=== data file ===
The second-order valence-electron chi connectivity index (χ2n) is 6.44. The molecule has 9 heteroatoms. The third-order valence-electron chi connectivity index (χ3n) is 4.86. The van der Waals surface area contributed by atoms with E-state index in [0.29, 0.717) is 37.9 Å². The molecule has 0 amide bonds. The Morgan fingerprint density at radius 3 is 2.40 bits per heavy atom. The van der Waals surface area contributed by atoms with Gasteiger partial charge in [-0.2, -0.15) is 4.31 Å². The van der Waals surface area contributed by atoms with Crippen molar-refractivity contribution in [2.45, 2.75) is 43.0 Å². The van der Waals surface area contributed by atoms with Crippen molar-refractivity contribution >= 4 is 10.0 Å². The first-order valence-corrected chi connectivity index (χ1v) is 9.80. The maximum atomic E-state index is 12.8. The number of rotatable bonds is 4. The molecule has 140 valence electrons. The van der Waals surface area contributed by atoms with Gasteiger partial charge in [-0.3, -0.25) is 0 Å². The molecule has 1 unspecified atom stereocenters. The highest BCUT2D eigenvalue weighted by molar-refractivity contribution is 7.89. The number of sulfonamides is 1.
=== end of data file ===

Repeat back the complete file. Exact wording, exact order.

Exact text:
The second-order valence-electron chi connectivity index (χ2n) is 6.44. The molecule has 9 heteroatoms. The third-order valence-electron chi connectivity index (χ3n) is 4.86. The van der Waals surface area contributed by atoms with E-state index in [0.29, 0.717) is 37.9 Å². The molecule has 0 amide bonds. The Morgan fingerprint density at radius 3 is 2.40 bits per heavy atom. The van der Waals surface area contributed by atoms with Gasteiger partial charge in [-0.2, -0.15) is 4.31 Å². The van der Waals surface area contributed by atoms with Crippen molar-refractivity contribution in [2.45, 2.75) is 43.0 Å². The van der Waals surface area contributed by atoms with Crippen molar-refractivity contribution >= 4 is 10.0 Å². The first-order valence-corrected chi connectivity index (χ1v) is 9.80. The maximum atomic E-state index is 12.8. The number of rotatable bonds is 4. The molecule has 140 valence electrons. The van der Waals surface area contributed by atoms with Gasteiger partial charge in [-0.3, -0.25) is 0 Å². The molecule has 1 unspecified atom stereocenters. The highest BCUT2D eigenvalue weighted by molar-refractivity contribution is 7.89. The number of sulfonamides is 1.